Chris McGovern with a beautiful River Drowes Salmon of 7.5lb caught last week. Photo : Shane Gallagher
Finally the month of March is upon us and we are back at the start of the trout season.
For many of us the winter was a long, dark period without any fishing but for others the all year round opening of Lough Rowan goes a long way to shorten the close season.
However, as far as I am concerned there is nothing more exciting than a day on the local rivers in search of those wild Leitrim brownies. The fishing can be slow to begin with, but with the use of some common sense and a few tricks, catching your first wild brownie of 2018 will be made a little bit easier.
I really enjoy the first few weeks of the new season as the rivers tend to be fresh and the trout hungry and by default a little naïve. The fishing is never too easy as the water is usually high and cold. With hatches nearly non-existent the trout tend to feed down in the deeper water.
The best methods to use in conditions like this are nymphs or the age-old trusty worm that I tend to use as a last resort. Trout are hungry at this time of the year and eager to feed, so if you do go down deep they do tend to take the fly.
With water levels high it will entail doing a bit of searching and pay particular attention to slower slacker water, which the fish prefer, as there are less currents to fight and therefore less energy sapping. Don’t ignore slow water just below the banks so tread carefully as you move upstream.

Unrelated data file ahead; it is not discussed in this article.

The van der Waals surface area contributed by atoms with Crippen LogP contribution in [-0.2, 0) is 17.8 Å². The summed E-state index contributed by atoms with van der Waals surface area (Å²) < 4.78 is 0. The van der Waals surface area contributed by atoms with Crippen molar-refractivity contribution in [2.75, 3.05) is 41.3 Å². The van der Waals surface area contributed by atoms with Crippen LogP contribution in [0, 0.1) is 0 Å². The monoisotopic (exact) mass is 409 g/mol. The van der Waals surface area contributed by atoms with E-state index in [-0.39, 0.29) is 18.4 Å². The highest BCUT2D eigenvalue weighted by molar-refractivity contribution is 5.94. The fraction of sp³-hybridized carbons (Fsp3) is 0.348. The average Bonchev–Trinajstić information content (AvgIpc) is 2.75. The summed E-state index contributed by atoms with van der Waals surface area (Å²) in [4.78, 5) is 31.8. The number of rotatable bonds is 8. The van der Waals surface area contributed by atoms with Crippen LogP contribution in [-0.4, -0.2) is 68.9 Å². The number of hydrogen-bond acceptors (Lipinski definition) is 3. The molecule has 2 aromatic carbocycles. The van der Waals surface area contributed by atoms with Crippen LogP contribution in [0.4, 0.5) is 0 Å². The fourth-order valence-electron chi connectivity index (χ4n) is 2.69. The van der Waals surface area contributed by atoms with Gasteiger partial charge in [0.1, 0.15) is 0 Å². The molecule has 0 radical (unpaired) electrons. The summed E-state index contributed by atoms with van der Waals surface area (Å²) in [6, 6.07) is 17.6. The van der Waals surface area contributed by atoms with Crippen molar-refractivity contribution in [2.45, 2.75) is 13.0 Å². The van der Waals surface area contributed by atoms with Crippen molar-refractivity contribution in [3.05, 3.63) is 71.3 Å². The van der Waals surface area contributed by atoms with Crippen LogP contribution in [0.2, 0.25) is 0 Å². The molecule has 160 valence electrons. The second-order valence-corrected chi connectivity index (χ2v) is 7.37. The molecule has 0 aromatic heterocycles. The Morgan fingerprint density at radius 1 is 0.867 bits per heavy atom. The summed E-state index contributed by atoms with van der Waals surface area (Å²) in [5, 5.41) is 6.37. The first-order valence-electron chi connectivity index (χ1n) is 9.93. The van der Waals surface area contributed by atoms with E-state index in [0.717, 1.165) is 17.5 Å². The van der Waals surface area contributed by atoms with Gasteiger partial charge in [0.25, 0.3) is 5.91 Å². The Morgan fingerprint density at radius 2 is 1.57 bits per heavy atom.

As the month progresses, there will be warmer spells and the possibility of some hatches and the return of fish feeding from the surface and with it the tell tale circular “Rise”. However we are more concerned right now on how to eek out a fish or two from the difficult conditions early season presents.
After the recent snow and storm Emma most of our rivers are high and fast flowing. It is important to use a sinking line or as I prefer a sink tip.
This ensures that the nymph or wet fly will stay well below the surface, avoiding skating and be presented to where the fish are feeding. I like to use weighted nymphs at the start of the season.
My favourite and most successful fly has to be the Pheasant tailed nymph. The heavier the better! If you are not feeling the nymph bouncing of stones on the bottom of the river then you are not doing it correctly.
Expect a few snags and be prepared to lose a fly or two. I also tend to use a larger fly (size 10 or size 12) as the fish are hungry and not as particular as they will be in a few months.
Fishing in March can be difficult, but if you persevere with it you can catch some of the rivers larger inhabitants, as they do tend to take in the early part of the season. These same fish will become very difficult to catch as the season progresses.
Until next time…. Stay safe on the water and never underestimate its power, wear your lifejacket and hopefully catch plenty!